Real Talk Series: Should We File Jointly if We Got Divorced This Year?

Tax Planning Real Talk Series: Should We File Jointly if We Got Divorced This Year?

We all know life is complicated. And while taxes often touch upon the most joyful moments in life, many of our toughest times have tax implications as well. “Real Talk” is our new monthly blog series that answers the tax questions that you may find harder to ask. TurboTax is here for you during all parts of your life.

Do you have a Real Talk question? Leave your question in the Comments below.

Q: My husband and I were married for 12 years, and we recently finalized our divorce in June. We have one 9 year old son. We always filed our taxes jointly while married, but I don’t know if I file married or single for 2016 if I was married only half the year. If I file as married, does it make more financial sense to file jointly? I’d like to know my options before I approach my ex regarding our taxes later this year.

A: This is a very good question and a common one. The first thing you need to know is that your marital status at the end of the year determines how you file your tax return. If you were divorced by 11:59 PM on December 31 of the tax year, you will file separately from your former spouse, as single. If you are the custodial parent for your children, you may also qualify for the head of household status, which will give you a bigger standard tax deduction ($9,300 in 2016, $9,250 in 2015). If not, then you will file as a single taxpayer, even if you were married for part of the tax year.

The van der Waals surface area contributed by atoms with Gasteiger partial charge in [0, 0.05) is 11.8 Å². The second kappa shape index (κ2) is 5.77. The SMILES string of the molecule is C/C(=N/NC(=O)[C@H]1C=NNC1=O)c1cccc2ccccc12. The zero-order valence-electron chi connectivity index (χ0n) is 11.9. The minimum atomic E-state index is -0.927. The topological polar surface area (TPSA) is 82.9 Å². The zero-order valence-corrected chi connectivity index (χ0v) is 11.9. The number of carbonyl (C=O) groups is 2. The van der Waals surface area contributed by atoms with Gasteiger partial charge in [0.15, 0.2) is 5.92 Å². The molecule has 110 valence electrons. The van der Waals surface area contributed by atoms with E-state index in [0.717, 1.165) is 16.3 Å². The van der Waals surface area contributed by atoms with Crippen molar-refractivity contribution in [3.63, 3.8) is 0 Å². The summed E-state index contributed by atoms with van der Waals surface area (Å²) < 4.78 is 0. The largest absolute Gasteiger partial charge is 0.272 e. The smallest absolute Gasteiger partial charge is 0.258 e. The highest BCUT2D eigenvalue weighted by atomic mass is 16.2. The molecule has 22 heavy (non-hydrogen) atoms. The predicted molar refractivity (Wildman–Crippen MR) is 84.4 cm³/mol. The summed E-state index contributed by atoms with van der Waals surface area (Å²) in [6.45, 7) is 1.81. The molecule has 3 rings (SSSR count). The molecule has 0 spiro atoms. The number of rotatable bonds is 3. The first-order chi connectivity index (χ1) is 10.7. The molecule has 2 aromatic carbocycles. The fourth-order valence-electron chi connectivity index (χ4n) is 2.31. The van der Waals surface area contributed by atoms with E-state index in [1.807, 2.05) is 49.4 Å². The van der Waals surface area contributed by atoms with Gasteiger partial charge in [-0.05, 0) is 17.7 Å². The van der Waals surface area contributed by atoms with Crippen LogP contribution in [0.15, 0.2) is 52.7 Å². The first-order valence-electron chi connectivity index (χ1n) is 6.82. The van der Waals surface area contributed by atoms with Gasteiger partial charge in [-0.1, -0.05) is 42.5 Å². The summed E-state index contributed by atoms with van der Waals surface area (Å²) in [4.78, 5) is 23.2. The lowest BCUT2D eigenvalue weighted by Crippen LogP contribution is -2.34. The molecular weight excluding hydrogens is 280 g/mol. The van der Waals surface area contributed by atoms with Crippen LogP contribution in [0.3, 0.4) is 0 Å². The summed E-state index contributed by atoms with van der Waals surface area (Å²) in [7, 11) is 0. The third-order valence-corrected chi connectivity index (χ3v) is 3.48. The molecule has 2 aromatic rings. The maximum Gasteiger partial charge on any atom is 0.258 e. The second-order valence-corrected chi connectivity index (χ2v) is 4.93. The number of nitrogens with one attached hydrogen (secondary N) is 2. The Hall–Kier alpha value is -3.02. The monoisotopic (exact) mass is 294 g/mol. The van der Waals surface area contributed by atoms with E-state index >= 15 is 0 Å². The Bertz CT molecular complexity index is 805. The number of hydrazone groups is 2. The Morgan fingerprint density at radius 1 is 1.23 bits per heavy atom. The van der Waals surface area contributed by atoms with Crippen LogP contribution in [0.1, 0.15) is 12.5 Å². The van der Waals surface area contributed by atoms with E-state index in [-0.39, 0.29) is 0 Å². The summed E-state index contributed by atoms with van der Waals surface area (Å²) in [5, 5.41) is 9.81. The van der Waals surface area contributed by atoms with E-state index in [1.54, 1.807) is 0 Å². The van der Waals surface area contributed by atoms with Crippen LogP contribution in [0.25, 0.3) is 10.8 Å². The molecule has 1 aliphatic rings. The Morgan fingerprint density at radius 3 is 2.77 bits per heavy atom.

If you have a divorce decree, make sure you review it for specifications about which one of you can claim your son as a dependent. If your divorce decree does not specify who gets to claim him, then the dependent exemption for your son goes to the custodial parent. If you and your ex have joint custody, the exemption goes to the parent who has him the greatest number of days during the tax year.

Remember: if you receive alimony, you have to claim it on your taxes, but not child support. On the other hand, if you pay alimony, you will be able to deduct it on your taxes.

Don’t worry about knowing these tax laws too much. When the time comes to file next year, TurboTax will ask simple questions about your life and give you the tax deductions you are eligible for based on your answers.

Comments (1) Leave your comment

  1. But who pays the income taxes on the income that was received during the portion of the year that the couple was officially still married? Is that amount of income split evenly between the two ex-spouses? If it’s a 50/50 state and all assets were divided equally at the time of the divorce, are both people responsible for an equal amount of income that was earned during the time that they were still married?

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